Summary

Objective

To explore the effect of retroperitoneal laparoscopic debridement and drainage on infected necrosis in severe acute pancreatitis.

Materials and methods

This retrospective study included 18 patients with severe acute pancreatitis (SAP) undergoing retroperitoneal laparoscopic debridement and drainage from May 2006 to April 2012 in our hospital. All patients had infected retroperitoneal necrosis and single or multiple peritoneal abscesses. Eleven patients transferred to our hospital were treated with the retroperitoneal laparoscopic debridement and drainage within 24–72 hours after admission. Conservative treatments were given to eight patients. Retroperitoneal laparoscopic debridement and drainage were applied 3–11 days after admission.

Results

All patients had infection of necrotic pancreas or peripancreatic tissues. Twelve patients had organ failure. Three patients underwent secondary surgery. Laparotomy with debridement and drainage were applied to one patient who had a huge lesser sac abscess 7 days after first surgery. The other two patients were given secondary retroperitoneal laparoscopic debridement and drainage. One case was complicated by retroperitoneal hemorrhage, four cases had pancreatic leakage, and no intestinal fistula was found. The patients' heart rate, respiration, temperature, and white blood cell count were significantly improved 48 hours after surgery compared with those prior to surgery (p<0.05). The average length of stay in hospitals was 40.8 days (range, 6–121 days), and the drainage tube indwelling time was 44.4 days (range, 2–182 days).

Conclusion

Retroperitoneal laparoscopic debridement and drainage is an SAP surgical treatment with a minimally invasive procedure and a good effect, and can be applied for infected retroperitoneal necrosis in early SAP.

Keywords

debridement;drainage;laparoscopy;retroperitoneal approach;severe acute pancreatitis

1. Introduction

Severe acute pancreatitis (SAP) is often accompanied by infectious pancreatic necrosis, necrosis and infection of peripancreatic tissue, and pancreatic pseudocyst infection. Most patients have severe systemic inflammatory responses, some of them even accompanied by multiple organ failure (MOF). The mortality rate of SAP is as high as 30% (14–62%).1 Infection of necrotic pancreas or peripancreatic tissues is the main cause of MOF and increased mortality. At present, the consensus of the treatment for infected pancreatic or surrounding tissue necrosis is to apply adequate drainage.2 Because the traditional laparotomy with debridement and drainage has a large traumatic injury and a high mortality rate, the application of minimally invasive techniques is attracting more and more attention.2; 3 ;  4 The minimally invasive techniques being used for infected retroperitoneal necrosis in SAP include percutaneous drainage, peroral transgastric/transduodenal necrosectomy, laparoscopic percutaneous drainage, and hand-assisted laparoscopic debridement and drainage.4; 5; 6; 7 ;  8 As a minimally invasive surgery, retroperitoneal laparoscopic debridement and drainage is rarely reported to be used for infected necrosis of SAP.9 Delayed laparoscopic retroperitoneal debridement and drainage was thought to be carried out only when retroperitoneal liquefaction occurs.10 Here, we retrospectively analyzed 18 patients admitted to our hospital from May 2006 to April 2012, who underwent retroperitoneal laparoscopic debridement and drainage of SAP, to investigate the efficacy and the timing of surgery.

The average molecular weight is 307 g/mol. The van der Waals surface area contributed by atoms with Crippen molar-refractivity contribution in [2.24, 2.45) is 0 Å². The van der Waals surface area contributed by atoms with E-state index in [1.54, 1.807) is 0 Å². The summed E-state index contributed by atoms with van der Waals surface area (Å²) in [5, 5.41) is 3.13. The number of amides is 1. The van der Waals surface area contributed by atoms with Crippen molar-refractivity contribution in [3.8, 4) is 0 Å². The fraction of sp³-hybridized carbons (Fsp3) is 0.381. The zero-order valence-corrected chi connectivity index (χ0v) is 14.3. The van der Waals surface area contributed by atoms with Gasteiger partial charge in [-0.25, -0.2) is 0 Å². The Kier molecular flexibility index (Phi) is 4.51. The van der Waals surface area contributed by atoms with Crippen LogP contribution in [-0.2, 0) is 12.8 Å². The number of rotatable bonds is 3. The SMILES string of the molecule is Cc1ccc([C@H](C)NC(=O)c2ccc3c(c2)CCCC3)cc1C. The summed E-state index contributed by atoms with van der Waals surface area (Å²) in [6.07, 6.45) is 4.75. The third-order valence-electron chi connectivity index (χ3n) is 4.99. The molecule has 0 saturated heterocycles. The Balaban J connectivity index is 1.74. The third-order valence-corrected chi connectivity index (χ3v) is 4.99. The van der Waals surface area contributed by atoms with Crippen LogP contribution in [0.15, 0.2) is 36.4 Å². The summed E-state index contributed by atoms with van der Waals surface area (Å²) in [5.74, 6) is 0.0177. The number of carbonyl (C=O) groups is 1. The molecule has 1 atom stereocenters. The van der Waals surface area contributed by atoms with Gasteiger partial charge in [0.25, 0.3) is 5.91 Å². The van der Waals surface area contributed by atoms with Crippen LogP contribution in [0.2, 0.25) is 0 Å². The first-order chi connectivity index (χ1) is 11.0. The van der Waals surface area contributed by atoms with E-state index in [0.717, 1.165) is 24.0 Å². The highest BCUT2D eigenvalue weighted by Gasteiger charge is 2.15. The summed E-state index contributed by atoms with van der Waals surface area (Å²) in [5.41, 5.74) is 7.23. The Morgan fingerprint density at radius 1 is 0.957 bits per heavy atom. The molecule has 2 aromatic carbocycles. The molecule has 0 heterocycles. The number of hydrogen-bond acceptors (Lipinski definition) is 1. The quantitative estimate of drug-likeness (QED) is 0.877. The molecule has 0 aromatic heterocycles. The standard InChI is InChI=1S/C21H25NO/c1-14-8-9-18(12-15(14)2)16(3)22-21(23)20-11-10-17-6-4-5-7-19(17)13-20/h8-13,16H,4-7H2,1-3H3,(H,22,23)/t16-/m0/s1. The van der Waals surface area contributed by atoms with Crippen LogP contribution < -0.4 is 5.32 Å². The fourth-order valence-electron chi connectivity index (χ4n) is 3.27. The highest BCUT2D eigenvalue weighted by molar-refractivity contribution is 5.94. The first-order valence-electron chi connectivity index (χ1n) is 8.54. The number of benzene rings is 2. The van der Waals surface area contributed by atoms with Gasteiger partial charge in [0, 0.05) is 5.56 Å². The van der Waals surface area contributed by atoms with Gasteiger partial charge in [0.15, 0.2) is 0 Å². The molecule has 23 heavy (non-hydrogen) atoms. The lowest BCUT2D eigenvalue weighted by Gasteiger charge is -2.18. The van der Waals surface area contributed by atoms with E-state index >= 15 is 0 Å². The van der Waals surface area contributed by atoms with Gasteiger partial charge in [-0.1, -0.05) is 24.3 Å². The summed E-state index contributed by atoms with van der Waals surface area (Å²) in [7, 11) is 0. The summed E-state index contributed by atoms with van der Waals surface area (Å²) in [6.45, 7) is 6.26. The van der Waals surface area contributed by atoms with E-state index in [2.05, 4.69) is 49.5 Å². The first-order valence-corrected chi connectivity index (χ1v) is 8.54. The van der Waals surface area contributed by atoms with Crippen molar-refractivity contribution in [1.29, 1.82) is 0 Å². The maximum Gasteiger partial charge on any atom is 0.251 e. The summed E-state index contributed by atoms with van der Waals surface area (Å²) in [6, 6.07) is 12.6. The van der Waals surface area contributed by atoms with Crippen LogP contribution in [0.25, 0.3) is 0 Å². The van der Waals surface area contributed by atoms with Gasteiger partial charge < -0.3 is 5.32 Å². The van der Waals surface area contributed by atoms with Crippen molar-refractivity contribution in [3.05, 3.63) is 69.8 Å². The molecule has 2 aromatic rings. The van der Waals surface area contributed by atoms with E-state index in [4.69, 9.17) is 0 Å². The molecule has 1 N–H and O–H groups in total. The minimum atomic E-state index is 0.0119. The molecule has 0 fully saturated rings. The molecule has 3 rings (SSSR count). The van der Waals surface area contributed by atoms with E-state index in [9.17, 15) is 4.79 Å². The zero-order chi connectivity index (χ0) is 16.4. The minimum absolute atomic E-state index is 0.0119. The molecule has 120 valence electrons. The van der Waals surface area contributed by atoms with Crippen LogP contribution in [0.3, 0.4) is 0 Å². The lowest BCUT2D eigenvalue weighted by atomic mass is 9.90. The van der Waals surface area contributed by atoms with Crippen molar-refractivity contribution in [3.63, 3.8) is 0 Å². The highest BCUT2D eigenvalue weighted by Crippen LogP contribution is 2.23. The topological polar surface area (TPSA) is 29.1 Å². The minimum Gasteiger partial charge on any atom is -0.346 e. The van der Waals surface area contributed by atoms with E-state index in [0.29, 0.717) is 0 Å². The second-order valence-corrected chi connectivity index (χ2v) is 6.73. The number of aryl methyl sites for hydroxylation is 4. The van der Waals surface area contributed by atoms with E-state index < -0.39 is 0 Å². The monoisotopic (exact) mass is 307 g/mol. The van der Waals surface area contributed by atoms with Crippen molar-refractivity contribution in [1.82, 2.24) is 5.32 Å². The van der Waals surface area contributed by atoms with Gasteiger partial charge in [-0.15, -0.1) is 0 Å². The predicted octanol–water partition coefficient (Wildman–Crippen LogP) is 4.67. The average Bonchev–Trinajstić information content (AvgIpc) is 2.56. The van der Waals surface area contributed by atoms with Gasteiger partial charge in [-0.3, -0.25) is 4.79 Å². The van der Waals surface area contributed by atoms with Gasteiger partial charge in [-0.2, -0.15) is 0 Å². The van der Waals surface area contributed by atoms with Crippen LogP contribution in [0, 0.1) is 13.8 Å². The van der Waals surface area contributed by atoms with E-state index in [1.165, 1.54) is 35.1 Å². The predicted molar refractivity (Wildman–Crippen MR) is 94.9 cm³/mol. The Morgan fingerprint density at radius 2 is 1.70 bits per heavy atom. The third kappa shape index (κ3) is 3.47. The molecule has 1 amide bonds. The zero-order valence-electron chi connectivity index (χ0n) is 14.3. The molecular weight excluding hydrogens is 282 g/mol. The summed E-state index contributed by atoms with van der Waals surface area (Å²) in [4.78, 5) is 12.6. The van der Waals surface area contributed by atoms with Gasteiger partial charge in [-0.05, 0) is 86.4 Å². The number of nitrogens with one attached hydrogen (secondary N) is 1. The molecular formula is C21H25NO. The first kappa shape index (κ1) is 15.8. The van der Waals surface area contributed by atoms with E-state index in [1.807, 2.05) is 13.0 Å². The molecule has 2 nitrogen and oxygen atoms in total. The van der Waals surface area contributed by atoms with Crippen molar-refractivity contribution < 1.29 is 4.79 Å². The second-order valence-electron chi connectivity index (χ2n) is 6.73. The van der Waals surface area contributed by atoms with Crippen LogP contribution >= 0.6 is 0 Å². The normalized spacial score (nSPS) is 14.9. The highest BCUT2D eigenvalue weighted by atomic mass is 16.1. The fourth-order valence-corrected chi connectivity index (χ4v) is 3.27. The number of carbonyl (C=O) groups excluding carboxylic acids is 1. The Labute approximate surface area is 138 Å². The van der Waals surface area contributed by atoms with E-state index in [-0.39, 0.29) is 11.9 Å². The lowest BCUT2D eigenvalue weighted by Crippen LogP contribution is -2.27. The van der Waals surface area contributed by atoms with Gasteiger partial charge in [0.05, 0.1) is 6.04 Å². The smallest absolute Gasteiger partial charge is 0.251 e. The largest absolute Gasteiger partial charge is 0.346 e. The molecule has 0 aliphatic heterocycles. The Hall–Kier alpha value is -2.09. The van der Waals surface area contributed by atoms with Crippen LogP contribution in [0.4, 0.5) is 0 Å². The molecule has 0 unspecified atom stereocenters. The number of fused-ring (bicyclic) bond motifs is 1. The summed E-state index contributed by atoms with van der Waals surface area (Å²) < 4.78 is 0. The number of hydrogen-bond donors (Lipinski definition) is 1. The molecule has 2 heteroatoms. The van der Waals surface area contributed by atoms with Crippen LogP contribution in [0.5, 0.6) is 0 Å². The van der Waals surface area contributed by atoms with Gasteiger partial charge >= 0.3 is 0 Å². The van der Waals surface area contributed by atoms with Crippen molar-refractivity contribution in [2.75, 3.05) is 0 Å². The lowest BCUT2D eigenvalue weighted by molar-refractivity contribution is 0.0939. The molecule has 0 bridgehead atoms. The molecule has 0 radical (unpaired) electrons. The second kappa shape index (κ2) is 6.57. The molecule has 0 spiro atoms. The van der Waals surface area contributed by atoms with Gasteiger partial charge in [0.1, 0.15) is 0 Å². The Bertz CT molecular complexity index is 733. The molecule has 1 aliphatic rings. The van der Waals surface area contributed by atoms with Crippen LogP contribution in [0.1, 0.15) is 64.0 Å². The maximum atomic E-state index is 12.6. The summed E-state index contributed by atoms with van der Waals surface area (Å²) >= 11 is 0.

2. Materials and methods

2.1. General information

Eighteen patients (10 males and 8 females, average age 47.3 years, range 32–78 years) were included in this study. All studies were approved by the ethics committee of the First Affiliated Hospital of PLA General Hospital and carried out under the institutional guidelines. Contrast-enhanced abdominal computed tomography (CT) scan indicated infection of necrotic pancreas or peripancreatic tissues, and abscesses in the lesser sac, left anterior pararenal space, retroduodenal space, and paracolic gutters (Table 1). Fifteen patients had family history of biliary stones, one patient had a history of hyperlipidemia, and two patients had drinking history. CT scan showed Grade C, Grade D, or Grade E. CT severity index was 5.4 ± 1.6, Acute Physiology and Chronic Health Evaluation II (APACHE II) score was 13.3 ± 5.4, and Ranson score was 4.6 ± 1.2. Except for infected pancreatic or surrounding tissue necrosis, some patients were complicated with lack of effective circulating blood (9 cases), hypoxemia (6 cases), and acute renal failure (2 cases; Table 2).

Table 1. Number, percentage, and distribution of areas of necrosis(n = 18).
Necrotic sites No.  %
Lesser sac 15 83
Left perinephric space 11 61
Right perinephric space 2 11
Left paracolic gutter 6 33
Right paracolic gutter 2 11
Retroduodenal 2 11

Table 2. Profile of patients.
Characteristic Value
Age,(y) 51.3 (30–78)
Sex, M/F 10/8
Etiology
 Gallstone 15
 Alcohol 2
 Hypercholesterolemia 1
CT severity index 5.4 ± 1.6
Ranson score 4.6 ± 1.2
APACHE II score 13.3 ± 5.4
Duration of stay (d) 40.8 (6–121)
Hypovolemia 9
Hypoxemia 6
ARF 2

APACHE II = Acute Physiology and Chronic Health Evaluation II; ARF = acute renal failure; CT = computed tomography; d = days; M/F = male/female.

2.2. Surgical approaches